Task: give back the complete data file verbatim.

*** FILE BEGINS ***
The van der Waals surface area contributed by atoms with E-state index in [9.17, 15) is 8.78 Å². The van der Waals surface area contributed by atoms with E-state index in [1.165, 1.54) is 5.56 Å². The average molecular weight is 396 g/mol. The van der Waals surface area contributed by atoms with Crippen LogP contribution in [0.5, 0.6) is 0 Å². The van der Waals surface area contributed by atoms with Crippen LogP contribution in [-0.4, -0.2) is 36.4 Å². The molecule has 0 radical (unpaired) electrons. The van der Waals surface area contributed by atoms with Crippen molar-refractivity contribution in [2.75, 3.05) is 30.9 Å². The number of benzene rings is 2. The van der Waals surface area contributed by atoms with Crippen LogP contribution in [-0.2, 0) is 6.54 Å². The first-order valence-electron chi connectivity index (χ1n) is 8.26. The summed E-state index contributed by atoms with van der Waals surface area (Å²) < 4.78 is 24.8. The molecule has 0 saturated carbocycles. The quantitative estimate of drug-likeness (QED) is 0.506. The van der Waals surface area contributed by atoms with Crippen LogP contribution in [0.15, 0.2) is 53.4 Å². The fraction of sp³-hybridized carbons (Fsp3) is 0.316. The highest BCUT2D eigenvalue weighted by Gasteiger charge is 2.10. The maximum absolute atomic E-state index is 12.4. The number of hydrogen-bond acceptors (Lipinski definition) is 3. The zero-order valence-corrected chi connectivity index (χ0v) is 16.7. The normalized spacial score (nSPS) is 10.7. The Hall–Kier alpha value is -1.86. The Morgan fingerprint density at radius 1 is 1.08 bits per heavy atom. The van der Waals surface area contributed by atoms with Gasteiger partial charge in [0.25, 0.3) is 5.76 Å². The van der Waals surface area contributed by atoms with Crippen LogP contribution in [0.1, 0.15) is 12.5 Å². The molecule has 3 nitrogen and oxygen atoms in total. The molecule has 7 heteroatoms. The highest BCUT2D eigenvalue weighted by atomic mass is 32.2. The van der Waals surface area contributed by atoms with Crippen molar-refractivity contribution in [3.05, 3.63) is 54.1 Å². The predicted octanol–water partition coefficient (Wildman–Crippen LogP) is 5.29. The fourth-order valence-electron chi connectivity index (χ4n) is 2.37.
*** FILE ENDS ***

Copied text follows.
The van der Waals surface area contributed by atoms with E-state index in [9.17, 15) is 8.78 Å². The van der Waals surface area contributed by atoms with E-state index in [1.165, 1.54) is 5.56 Å². The average molecular weight is 396 g/mol. The van der Waals surface area contributed by atoms with Crippen LogP contribution in [0.5, 0.6) is 0 Å². The van der Waals surface area contributed by atoms with Crippen LogP contribution in [-0.4, -0.2) is 36.4 Å². The molecule has 0 radical (unpaired) electrons. The van der Waals surface area contributed by atoms with Crippen molar-refractivity contribution in [2.75, 3.05) is 30.9 Å². The number of benzene rings is 2. The van der Waals surface area contributed by atoms with Crippen LogP contribution in [-0.2, 0) is 6.54 Å². The first-order valence-electron chi connectivity index (χ1n) is 8.26. The summed E-state index contributed by atoms with van der Waals surface area (Å²) < 4.78 is 24.8. The molecule has 0 saturated carbocycles. The quantitative estimate of drug-likeness (QED) is 0.506. The van der Waals surface area contributed by atoms with Crippen LogP contribution in [0.15, 0.2) is 53.4 Å². The fraction of sp³-hybridized carbons (Fsp3) is 0.316. The highest BCUT2D eigenvalue weighted by Gasteiger charge is 2.10. The maximum absolute atomic E-state index is 12.4. The number of hydrogen-bond acceptors (Lipinski definition) is 3. The zero-order valence-corrected chi connectivity index (χ0v) is 16.7. The normalized spacial score (nSPS) is 10.7. The Hall–Kier alpha value is -1.86. The Morgan fingerprint density at radius 1 is 1.08 bits per heavy atom. The van der Waals surface area contributed by atoms with Gasteiger partial charge in [0.25, 0.3) is 5.76 Å². The van der Waals surface area contributed by atoms with Crippen LogP contribution in [0.1, 0.15) is 12.5 Å². The molecule has 3 nitrogen and oxygen atoms in total. The molecule has 7 heteroatoms. The highest BCUT2D eigenvalue weighted by atomic mass is 32.2. The van der Waals surface area contributed by atoms with Crippen molar-refractivity contribution in [3.05, 3.63) is 54.1 Å². The predicted octanol–water partition coefficient (Wildman–Crippen LogP) is 5.29. The fourth-order valence-electron chi connectivity index (χ4n) is 2.37.